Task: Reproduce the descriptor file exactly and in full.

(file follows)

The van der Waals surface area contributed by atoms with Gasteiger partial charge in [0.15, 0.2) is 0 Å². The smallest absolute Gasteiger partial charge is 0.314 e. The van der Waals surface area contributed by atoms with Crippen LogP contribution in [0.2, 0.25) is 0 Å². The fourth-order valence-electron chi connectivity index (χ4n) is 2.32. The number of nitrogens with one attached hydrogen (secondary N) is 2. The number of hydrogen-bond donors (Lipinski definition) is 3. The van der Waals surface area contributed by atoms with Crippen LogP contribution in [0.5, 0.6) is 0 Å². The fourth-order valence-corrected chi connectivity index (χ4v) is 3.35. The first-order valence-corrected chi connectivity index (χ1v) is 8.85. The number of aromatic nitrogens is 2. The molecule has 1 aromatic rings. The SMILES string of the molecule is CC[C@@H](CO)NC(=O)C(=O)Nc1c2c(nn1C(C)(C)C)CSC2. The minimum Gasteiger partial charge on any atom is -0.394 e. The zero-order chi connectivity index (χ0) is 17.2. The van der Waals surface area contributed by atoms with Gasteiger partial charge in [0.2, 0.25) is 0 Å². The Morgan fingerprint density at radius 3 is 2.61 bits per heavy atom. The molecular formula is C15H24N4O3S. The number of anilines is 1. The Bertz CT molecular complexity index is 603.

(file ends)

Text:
The van der Waals surface area contributed by atoms with Gasteiger partial charge in [0.15, 0.2) is 0 Å². The smallest absolute Gasteiger partial charge is 0.314 e. The van der Waals surface area contributed by atoms with Crippen LogP contribution in [0.2, 0.25) is 0 Å². The fourth-order valence-electron chi connectivity index (χ4n) is 2.32. The number of nitrogens with one attached hydrogen (secondary N) is 2. The number of hydrogen-bond donors (Lipinski definition) is 3. The van der Waals surface area contributed by atoms with Crippen LogP contribution in [0.5, 0.6) is 0 Å². The fourth-order valence-corrected chi connectivity index (χ4v) is 3.35. The first-order valence-corrected chi connectivity index (χ1v) is 8.85. The number of aromatic nitrogens is 2. The molecule has 1 aromatic rings. The SMILES string of the molecule is CC[C@@H](CO)NC(=O)C(=O)Nc1c2c(nn1C(C)(C)C)CSC2. The minimum Gasteiger partial charge on any atom is -0.394 e. The zero-order chi connectivity index (χ0) is 17.2. The van der Waals surface area contributed by atoms with Gasteiger partial charge in [0.2, 0.25) is 0 Å². The Morgan fingerprint density at radius 3 is 2.61 bits per heavy atom. The molecular formula is C15H24N4O3S. The number of anilines is 1. The Bertz CT molecular complexity index is 603.